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"program to interface" principle  RSS feed

Dmitri Christo
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Greetings to everyone. This is my first posting here, and I hope the experience will be good with feedback from responsive peers.

I am on the SCJA track, currently studying all the suggested materials. What I find perplexing to explain is the notion of the "program to interface" principle, which is required for the exam. Is there a formal definition or a good example that you could share with me so I can understand this idea once and for all? Thanks in advance.
Cameron Wallace McKenzie
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It is probably the most 'abstract' term on the exam objectives...well, besides all the references to the keyword abstract.

Essentially, the exam wants you to be able to recognize that when defining method parameters, a method return type, or for that matter, an instance variable, it is always preferable to use the most general object possible that provides the required functionality. Since there is nothing more general than an interface, an interface is always preferable.

Here's a snippet from the SCJA Certification Guide:

When developing code, it�s important to make your code as flexible as possible. One way to make your code incredibly flexible and pluggable is to define instance variables and method parameters using the least specific, or most general, type of object you could imagine.

If you define method parameters that take a very general interface or abstract class as an argument, other developers have the flexibility to pass into your method any class that functionally implements the requirements of that interface or abstract class.

The same thing goes for instance variables as well. Defining instance variables at a very general level, and then allowing those instance variables to be initialized with more specific, concrete objects at runtime, makes your code, and your applications, much more flexible.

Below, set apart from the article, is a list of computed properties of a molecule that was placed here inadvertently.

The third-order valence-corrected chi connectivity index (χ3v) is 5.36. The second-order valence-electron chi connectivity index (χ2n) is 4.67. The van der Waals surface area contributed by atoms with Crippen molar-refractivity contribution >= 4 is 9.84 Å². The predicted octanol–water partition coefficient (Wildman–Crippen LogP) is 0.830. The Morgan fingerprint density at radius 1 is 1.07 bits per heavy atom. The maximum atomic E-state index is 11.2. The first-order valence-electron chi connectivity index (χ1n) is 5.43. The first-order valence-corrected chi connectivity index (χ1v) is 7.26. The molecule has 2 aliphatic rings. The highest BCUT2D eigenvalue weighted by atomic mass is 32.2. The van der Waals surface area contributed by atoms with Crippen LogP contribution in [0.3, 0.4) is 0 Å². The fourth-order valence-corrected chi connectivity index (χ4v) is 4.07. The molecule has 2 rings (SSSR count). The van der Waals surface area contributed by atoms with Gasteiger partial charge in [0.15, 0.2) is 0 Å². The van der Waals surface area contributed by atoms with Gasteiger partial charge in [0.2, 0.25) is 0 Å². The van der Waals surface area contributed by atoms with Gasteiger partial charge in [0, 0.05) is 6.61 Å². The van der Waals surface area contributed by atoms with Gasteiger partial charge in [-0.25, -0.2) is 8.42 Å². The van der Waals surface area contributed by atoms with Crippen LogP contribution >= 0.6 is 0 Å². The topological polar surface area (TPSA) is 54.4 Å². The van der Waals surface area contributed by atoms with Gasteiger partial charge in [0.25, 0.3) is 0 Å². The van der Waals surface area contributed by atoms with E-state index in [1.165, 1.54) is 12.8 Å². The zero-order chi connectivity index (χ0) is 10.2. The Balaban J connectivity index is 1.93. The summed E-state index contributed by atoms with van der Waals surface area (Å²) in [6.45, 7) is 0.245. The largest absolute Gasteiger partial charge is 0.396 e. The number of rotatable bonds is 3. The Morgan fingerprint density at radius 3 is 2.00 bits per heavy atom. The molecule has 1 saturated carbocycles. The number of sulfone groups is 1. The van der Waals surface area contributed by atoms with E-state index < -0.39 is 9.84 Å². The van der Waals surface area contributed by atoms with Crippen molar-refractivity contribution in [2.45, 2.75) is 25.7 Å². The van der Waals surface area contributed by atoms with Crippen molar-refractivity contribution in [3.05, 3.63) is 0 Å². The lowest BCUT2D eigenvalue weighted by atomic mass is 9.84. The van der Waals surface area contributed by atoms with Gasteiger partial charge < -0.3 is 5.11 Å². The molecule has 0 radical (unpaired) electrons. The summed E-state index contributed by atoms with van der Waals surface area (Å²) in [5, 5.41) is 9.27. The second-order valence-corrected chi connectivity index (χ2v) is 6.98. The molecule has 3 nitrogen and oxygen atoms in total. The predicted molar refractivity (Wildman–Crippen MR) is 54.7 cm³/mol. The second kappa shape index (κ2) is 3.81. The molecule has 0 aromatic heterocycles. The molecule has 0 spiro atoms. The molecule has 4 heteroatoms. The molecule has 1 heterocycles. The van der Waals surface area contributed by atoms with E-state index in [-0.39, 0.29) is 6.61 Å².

When defining instance variables, or figuring out what types of objects to pass as arguments to a method, always chose the most generic type you can, so long as that generic object provides the functionality your application requires.

-Cameron McKenzie
[ January 19, 2007: Message edited by: Cameron W. McKenzie ]
marc weber
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Welcome to JavaRanch!

Maybe an example would help.

Suppose you have a class called Veterinarian. An instance of Veterinarian will most likely do things with animals. In other words, it will probably have methods that take different kinds of animals as parameters. One way to do this is to overload each method for each kind of animal...

void examine(Cat c) {...}
void examine(Dog d) {...}
void examine(Ferret f) {...}

But as you can see, this will require a different method for each kind of animal. And whenever a new type of animal is introduced, the Veterinarian class will need to be modified.

An alternative approach is to define an interface called Animal, that all types of animals would implement. Then a Cat IS-AN Animal, a Dog IS-AN Animal, and so on. Now, all the Veterinarian class needs is one version of each method...

void examine(Animal a) {...}

Not only does this eliminate the need for multiple overloaded versions, but it also means that the Veterinarian class does not need any modifications when new types of Animals are introduced.

Note that this is closely tied to another important principle: Polymorphism. If we have an Animal a, and we call a.makeSound(); this will invoke the method body of the Animal's true runtime type. For example, if a is really a Cat, it will invoke the Cat's makeSound implementation. On the other hand, if a is a Dog, then calling a.makeSound() will invoke the Dog's makeSound implementation.
[ January 20, 2007: Message edited by: marc weber ]
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